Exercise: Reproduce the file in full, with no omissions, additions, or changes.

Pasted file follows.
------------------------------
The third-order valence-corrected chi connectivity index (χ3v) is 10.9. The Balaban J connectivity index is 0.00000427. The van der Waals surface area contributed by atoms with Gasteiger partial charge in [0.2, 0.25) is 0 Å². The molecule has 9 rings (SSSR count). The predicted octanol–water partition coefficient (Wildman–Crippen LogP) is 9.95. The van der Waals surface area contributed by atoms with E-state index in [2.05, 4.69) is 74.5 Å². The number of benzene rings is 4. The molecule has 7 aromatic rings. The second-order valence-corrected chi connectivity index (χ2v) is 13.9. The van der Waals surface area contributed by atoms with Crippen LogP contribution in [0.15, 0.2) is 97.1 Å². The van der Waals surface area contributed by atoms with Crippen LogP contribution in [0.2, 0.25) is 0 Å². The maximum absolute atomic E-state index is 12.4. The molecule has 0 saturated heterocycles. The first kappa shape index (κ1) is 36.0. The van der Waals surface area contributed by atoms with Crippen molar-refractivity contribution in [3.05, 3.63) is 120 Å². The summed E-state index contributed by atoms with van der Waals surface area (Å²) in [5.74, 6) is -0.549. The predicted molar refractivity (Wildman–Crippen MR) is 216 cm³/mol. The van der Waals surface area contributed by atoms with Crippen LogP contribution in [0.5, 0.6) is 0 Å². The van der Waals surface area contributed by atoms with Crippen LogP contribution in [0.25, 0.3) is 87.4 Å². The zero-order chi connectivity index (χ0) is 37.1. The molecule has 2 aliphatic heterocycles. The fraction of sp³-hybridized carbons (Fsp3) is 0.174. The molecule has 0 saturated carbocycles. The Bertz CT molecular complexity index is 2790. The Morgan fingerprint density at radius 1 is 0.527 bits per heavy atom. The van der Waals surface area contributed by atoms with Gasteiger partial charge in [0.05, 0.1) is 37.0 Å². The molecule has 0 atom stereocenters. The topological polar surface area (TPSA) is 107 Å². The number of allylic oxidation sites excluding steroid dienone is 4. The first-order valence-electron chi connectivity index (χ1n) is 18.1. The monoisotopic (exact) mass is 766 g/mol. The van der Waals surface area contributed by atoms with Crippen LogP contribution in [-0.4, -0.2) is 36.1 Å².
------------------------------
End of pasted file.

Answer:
The third-order valence-corrected chi connectivity index (χ3v) is 10.9. The Balaban J connectivity index is 0.00000427. The van der Waals surface area contributed by atoms with Gasteiger partial charge in [0.2, 0.25) is 0 Å². The molecule has 9 rings (SSSR count). The predicted octanol–water partition coefficient (Wildman–Crippen LogP) is 9.95. The van der Waals surface area contributed by atoms with E-state index in [2.05, 4.69) is 74.5 Å². The number of benzene rings is 4. The molecule has 7 aromatic rings. The second-order valence-corrected chi connectivity index (χ2v) is 13.9. The van der Waals surface area contributed by atoms with Crippen LogP contribution in [0.15, 0.2) is 97.1 Å². The van der Waals surface area contributed by atoms with Crippen LogP contribution in [0.2, 0.25) is 0 Å². The maximum absolute atomic E-state index is 12.4. The molecule has 0 saturated heterocycles. The first kappa shape index (κ1) is 36.0. The van der Waals surface area contributed by atoms with Crippen molar-refractivity contribution in [3.05, 3.63) is 120 Å². The summed E-state index contributed by atoms with van der Waals surface area (Å²) in [5.74, 6) is -0.549. The predicted molar refractivity (Wildman–Crippen MR) is 216 cm³/mol. The van der Waals surface area contributed by atoms with Crippen LogP contribution in [0.5, 0.6) is 0 Å². The van der Waals surface area contributed by atoms with Crippen LogP contribution in [0.25, 0.3) is 87.4 Å². The zero-order chi connectivity index (χ0) is 37.1. The molecule has 2 aliphatic heterocycles. The fraction of sp³-hybridized carbons (Fsp3) is 0.174. The molecule has 0 saturated carbocycles. The Bertz CT molecular complexity index is 2790. The Morgan fingerprint density at radius 1 is 0.527 bits per heavy atom. The van der Waals surface area contributed by atoms with Gasteiger partial charge in [0.05, 0.1) is 37.0 Å². The molecule has 0 atom stereocenters. The topological polar surface area (TPSA) is 107 Å². The number of allylic oxidation sites excluding steroid dienone is 4. The first-order valence-electron chi connectivity index (χ1n) is 18.1. The monoisotopic (exact) mass is 766 g/mol. The van der Waals surface area contributed by atoms with Crippen LogP contribution in [-0.4, -0.2) is 36.1 Å².